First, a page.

After drying, I threaded a long doll-making needle with my cord and ran the cord all the way up from the bottom, through the top, and back down.  Knot and loop at the top and a knot at the bottom.  This also served to secure the entire structure top to bottom.  On some, I ran some trim around the join between top and bottom because I didn't love the way it looked.  After all of this, I got out my beads and sequins and embellished the top of the muffin.  Way more involved than I had hoped this project would be.  I scrapped the idea of using it for the party because we just can't be bothered with waiting for glue.

Next post I'll tell you all about my little Christmas sweaters.  I came up with a great way of making little tiny hangers for them!

Friday, November 7, 2014

It's all about the Penguins this year!

It all started with the little guy on the left.  I bought him last Christmas in a great artsy shop here in my town.  There's definitely some wool content in the black part and it's almost 1/2 an inch thick.  I just love how the nose sticks out over the scarf.  The eyes are embroidered but everything else is glued.

So, I made the one on the right.  You all remember my obsession with black and white woven fabrics, right?  Well, I have an entire bin of them and I thought these penguins would be adorable with a woven patterned belly. 

I decided the penguin was a little fubsy, though.  In this new version, I slimmed him down and removed the little hand bits (for easier sewing and cutting).  Now I had a pattern I liked and I went to town.  I've made about 15 of these to use for holiday gifts.  I don't plan to sell them so I had no moral dilemma about copying the original design.  Plus, mine have some distinct differences.  100% wool.  I bought some 5mm wool felt (which is fantastic stuff, BTW) to use as a stiffener in the middle.  The black parts on the outside come from a black wool thrifted skirt.  The black and white woven patterns are all upcycled as are the scarves.  As is the nose!!  So, no new material at all except the cord hanger and the embroidery floss used to French knot the eyes.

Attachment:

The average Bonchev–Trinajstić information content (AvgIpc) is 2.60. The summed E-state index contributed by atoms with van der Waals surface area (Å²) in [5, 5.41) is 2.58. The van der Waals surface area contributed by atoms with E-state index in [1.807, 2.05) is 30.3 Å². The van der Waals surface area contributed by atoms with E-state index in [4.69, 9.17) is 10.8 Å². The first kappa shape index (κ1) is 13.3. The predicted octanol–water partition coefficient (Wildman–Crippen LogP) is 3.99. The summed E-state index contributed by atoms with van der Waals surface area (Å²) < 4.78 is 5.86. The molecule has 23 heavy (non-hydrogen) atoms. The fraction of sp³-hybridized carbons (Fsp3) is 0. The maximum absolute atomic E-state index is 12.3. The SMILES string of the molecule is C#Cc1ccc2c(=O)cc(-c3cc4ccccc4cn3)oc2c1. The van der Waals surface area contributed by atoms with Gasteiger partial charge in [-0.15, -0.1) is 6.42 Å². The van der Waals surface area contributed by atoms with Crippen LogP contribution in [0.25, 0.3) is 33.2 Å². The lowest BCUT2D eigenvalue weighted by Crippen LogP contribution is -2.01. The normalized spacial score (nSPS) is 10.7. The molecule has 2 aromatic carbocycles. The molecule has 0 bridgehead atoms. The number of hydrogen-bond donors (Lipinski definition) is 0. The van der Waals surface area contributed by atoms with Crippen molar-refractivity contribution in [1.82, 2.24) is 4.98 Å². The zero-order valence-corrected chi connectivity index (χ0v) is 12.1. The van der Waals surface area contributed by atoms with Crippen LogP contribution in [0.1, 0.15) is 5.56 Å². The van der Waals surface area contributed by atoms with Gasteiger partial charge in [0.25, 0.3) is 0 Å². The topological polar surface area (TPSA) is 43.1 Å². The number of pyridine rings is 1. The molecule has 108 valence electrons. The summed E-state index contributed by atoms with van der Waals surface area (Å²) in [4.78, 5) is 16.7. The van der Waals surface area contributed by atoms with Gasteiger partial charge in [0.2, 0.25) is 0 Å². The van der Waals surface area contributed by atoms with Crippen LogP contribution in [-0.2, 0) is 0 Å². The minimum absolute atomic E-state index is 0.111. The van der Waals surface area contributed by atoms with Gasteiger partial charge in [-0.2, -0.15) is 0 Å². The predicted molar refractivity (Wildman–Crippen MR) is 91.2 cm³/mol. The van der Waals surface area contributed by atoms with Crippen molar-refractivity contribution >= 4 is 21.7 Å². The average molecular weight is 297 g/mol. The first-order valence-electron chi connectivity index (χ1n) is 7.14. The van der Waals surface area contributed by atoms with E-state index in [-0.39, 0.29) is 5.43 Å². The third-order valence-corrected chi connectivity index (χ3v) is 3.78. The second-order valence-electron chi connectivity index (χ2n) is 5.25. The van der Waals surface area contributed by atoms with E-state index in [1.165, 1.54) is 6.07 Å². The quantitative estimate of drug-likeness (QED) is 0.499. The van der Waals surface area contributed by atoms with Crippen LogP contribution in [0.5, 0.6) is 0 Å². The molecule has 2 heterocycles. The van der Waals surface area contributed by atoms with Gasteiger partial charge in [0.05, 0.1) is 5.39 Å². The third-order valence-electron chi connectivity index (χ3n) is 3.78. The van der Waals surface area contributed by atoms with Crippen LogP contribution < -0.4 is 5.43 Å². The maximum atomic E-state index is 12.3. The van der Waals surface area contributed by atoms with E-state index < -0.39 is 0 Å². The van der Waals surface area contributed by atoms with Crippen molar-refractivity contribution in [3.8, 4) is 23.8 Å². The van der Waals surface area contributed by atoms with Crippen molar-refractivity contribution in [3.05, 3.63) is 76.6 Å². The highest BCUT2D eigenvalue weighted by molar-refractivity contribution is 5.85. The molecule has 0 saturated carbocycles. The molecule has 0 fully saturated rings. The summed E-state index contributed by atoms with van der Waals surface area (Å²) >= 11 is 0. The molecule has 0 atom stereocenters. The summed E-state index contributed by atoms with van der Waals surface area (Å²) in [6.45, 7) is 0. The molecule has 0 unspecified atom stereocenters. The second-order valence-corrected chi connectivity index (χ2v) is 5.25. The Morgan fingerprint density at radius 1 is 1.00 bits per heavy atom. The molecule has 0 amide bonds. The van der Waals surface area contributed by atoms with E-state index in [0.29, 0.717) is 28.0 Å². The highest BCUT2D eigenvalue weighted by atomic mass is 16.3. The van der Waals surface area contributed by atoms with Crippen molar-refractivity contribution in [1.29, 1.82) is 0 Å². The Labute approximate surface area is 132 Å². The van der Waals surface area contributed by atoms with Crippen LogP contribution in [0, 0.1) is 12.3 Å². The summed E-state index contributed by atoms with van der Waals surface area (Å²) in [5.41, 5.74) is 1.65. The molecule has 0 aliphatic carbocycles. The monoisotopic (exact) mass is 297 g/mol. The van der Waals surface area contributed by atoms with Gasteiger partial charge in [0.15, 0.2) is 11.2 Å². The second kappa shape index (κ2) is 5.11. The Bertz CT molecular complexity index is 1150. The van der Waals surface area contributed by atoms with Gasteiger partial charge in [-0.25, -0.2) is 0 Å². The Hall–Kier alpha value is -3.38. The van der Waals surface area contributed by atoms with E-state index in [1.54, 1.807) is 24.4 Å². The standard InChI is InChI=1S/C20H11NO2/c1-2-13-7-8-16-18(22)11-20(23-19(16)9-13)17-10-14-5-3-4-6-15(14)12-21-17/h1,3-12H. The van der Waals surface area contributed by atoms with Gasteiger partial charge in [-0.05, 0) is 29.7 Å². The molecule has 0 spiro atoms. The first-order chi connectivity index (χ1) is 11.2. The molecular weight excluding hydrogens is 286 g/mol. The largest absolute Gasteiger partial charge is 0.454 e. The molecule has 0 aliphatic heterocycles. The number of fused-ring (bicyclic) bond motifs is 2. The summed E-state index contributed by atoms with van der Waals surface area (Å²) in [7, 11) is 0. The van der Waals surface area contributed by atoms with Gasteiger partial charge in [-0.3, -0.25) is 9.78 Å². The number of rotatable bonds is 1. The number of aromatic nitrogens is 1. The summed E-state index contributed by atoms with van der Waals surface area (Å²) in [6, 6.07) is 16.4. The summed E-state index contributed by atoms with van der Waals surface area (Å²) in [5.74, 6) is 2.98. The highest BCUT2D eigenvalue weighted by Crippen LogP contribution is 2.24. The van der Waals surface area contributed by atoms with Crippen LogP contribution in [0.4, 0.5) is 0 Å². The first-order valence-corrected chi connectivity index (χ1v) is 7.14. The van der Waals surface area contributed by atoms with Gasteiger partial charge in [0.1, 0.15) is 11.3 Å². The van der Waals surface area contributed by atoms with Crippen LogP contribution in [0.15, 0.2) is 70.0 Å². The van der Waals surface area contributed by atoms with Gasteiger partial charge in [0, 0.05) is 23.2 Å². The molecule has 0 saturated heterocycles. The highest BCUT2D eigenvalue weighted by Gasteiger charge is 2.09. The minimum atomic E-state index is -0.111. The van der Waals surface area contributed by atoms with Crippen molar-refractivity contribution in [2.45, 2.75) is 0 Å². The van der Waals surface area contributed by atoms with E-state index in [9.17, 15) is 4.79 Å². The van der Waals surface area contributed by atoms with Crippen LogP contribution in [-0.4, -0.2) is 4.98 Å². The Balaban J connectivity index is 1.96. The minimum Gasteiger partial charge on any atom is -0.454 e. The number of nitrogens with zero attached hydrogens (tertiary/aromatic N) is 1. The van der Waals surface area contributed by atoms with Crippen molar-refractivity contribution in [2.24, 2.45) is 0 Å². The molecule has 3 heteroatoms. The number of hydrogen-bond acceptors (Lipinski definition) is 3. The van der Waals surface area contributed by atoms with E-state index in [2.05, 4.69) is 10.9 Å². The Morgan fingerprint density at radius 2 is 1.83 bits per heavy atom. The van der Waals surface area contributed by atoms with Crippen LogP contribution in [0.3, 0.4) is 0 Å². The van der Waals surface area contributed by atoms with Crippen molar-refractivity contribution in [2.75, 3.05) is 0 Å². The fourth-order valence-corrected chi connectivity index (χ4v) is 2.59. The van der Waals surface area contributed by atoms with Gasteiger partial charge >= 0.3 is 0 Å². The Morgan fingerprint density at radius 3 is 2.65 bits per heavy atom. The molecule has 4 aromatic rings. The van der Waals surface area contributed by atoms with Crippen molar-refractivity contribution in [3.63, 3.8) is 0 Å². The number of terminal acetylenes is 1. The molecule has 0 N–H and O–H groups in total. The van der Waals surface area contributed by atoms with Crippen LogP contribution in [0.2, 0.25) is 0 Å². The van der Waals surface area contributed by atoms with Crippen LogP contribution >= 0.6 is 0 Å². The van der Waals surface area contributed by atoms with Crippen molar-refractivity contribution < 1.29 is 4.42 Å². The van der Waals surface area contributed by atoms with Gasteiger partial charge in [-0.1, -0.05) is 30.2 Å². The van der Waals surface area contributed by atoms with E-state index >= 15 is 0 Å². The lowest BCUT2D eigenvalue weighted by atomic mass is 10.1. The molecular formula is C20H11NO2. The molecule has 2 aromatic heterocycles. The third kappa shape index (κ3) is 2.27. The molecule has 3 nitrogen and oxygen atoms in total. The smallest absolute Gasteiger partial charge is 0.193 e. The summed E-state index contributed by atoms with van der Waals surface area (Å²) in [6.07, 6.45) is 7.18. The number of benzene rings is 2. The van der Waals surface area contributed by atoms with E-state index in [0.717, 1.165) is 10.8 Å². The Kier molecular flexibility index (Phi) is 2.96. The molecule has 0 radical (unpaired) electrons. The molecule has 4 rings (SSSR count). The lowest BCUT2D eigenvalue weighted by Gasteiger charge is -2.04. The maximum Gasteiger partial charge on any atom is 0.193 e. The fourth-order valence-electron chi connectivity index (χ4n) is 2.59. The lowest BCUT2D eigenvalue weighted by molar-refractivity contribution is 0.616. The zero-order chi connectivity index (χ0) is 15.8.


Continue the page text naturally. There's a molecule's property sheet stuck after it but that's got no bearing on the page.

I think the whole colony is adorable.  I had so much fun choosing just the right plaid for the scarves.  I hope my friends and teachers love them as much as I.

Now, moving past the ornaments, I began to think about my Christmas stocking entry for The Grey Colt Stocking Contest.  I'm pretty sure I've talked about this before.  This will be the 14th year and I am a founding contributor and have made a stocking (or a pillow or a wreath) every year.  I took my little penguin and shrunk him down quite a bit.  Here is this year's stocking:
 The penguins are about 2 1/2 inches tall.  The scarves are teeny little strips of wool -- super cute!  I did some beading on the outside so the ivory wool looked like slopes.  They almost look like they're at a sledding party, don't you think?  At the top, I took some raw edge wool and fringed it to add some detail that would pick up the patterns in the penguins.  The blue background is hand-dyed by me.  It sparkles in the light thanks to the tiny beads.  I'm so happy with the final result and can't wait for the Stocking Party on December 3rd.  The workmanship of all the participants is inspiring.  All stockings are donated and then raffled off after they are displayed for a week or so.  I've won a few stockings over the years and I cherish them.  The proceeds this year are going to the Kent State School of Fashion to help fund a scholarship.  Very fitting since The Grey Colt is my favorite clothing store ever.  Happy Holidays!!